While I know it's not possible to 'stage' a patio given there's no one listening position, it is just gut feel that I'll get better fill and coverage out of four than two.  If I went with two then the reasonable locations would be:

 

1) both at the gable end near the lounge; not as much dispersion into the rear yard

2) both at the gable end near the BBQ; located at the opposite end of the patio to the living areas

3) one centrally at each gable end; might work, not sure

 

I guess Option 1 would be the 'normal' one for a 2 speaker setup but I'm not convinced that it's going to sound good from the dining table, even at ambient levels.  It would work fine for chilling on the couch with a beer or a glass of red though.

 

The Connect:Amp isn't a monster but is rated for 110W per channel at 4 ohms, which I reckon should be enough for my needs.  

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26 minutes ago, Moph said:

 

I did see the CS500's but the reviews on the CS1000's look pretty darn good and they're only a $200 additional cost overall.  If they audition well, it's a no brainer to go for the additional bass response IMO. 

 

 

Agreed. 

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I note on your layouts you have labelled the speakers L and R. I would suggest if possible to run all speakers mono. It's nit-picking, but if you have a track which utilises a lot of panning, or has some instruments/vocals on a L or R channel only, it's not going to sound consistent for everyone. 

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4 minutes ago, Krispy Audio said:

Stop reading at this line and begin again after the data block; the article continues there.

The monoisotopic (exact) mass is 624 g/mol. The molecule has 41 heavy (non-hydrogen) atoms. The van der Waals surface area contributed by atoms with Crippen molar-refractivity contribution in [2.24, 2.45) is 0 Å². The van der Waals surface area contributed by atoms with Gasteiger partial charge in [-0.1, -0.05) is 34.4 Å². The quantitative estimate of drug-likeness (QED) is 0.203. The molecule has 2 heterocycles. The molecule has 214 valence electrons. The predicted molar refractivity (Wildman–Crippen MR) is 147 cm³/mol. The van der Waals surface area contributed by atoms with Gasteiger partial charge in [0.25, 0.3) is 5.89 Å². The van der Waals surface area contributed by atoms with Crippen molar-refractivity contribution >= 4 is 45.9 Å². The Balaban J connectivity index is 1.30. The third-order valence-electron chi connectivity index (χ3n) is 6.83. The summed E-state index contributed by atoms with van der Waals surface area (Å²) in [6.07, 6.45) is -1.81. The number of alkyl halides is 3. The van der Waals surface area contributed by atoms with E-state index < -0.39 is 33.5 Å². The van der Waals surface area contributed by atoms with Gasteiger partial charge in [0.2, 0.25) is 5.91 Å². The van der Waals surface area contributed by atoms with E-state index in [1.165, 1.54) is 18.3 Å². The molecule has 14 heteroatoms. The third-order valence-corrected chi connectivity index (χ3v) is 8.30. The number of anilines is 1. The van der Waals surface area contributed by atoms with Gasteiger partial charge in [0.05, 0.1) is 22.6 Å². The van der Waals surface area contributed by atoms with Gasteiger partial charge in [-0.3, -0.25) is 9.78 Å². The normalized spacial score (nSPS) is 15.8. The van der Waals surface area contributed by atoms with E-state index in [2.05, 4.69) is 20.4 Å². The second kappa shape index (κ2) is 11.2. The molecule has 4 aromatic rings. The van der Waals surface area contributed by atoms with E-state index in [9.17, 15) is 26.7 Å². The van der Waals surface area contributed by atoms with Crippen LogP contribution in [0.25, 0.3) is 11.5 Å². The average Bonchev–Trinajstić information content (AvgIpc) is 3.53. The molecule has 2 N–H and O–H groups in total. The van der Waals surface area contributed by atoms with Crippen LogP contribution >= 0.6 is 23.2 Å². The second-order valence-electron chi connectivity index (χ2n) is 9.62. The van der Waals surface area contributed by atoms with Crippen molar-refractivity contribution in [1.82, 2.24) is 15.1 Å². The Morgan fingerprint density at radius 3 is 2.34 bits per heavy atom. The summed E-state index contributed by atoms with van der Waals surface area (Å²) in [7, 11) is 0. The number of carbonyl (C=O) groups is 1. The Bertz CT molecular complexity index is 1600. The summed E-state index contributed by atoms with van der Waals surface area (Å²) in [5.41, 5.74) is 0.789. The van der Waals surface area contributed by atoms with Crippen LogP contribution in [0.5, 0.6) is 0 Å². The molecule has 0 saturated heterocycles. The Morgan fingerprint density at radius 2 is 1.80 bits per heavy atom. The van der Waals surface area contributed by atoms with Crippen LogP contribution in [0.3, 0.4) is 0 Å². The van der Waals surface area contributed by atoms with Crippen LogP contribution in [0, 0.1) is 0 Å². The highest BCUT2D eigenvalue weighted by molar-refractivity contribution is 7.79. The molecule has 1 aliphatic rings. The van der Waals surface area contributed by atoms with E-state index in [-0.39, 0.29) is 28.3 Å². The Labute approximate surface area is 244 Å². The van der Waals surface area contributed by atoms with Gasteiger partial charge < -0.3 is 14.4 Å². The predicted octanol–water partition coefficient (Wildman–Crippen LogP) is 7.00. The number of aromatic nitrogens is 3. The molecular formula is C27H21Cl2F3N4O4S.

I note on your layouts you have labelled the speakers L and R. I would suggest if possible to run all speakers mono. It's nit-picking, but if you have a track which utilises a lot of panning, or has some instruments/vocals on a L or R channel only, it's not going to sound consistent for everyone. 

 

Unfortunately that's a limitation of the Sonos Connect ... no summed mono option.  Again it would mean using the Connect with a separate amp, and that's just not cost or space effective for this install.  I'll just have to live it - it's not a deal breaker for an outdoor system in my book.

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Choose quality over quantity.  That goes for speakers as well as watts ;)

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Why not get two single stereo speakers then?

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11 minutes ago, Drew said:

Choose quality over quantity.  That goes for speakers as well as watts ;)

 

 

He is.  He's auditioning PSB's...   ;)

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9 minutes ago, thathifiguy said:

Why not get two single stereo speakers then?

 

Haven't seen any individual stereo outdoor speakers in my search thus far?  Just stereo pairs.

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2 minutes ago, Moph said:

 

Haven't seen any individual stereo outdoor speakers in my search thus far?  Just stereo pairs.

 

Niles do some nice ones. Check them out

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Just now, thathifiguy said:

 

Niles do some nice ones. Check them out

 

 

I have Niles as my in-ceilings in my rumpus room - a quality built speaker that sound superb.

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I had Boston Acoustic Voyager 6's mounted under a large patio, on wall just under ceiling.

Performed exceptionally well with both background and party level dB.

Local pricing was cost prohibitive so I imported mine from U.S and saved plenty.

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Hmmm.  I've had an idea, which is generally not a good thing =)


The patio will effectively have two usage modes:

 

1) Entertaining - aiming for good fill and spread across the entire patio at lower volumes

2) Chilling to music - stereo staging (preferably) in the lounge section only at higher volumes

 

Is there any reason then why I couldn't splice in a simple DPST switch for the BBQ-end speaker circuit?  With the switch in the on position, all four speakers would be connected at 4 ohms per channel.  Flipping it to the off position would disable the BBQ-end speakers leaving just the lounge area speakers connected at 8 ohms per channel.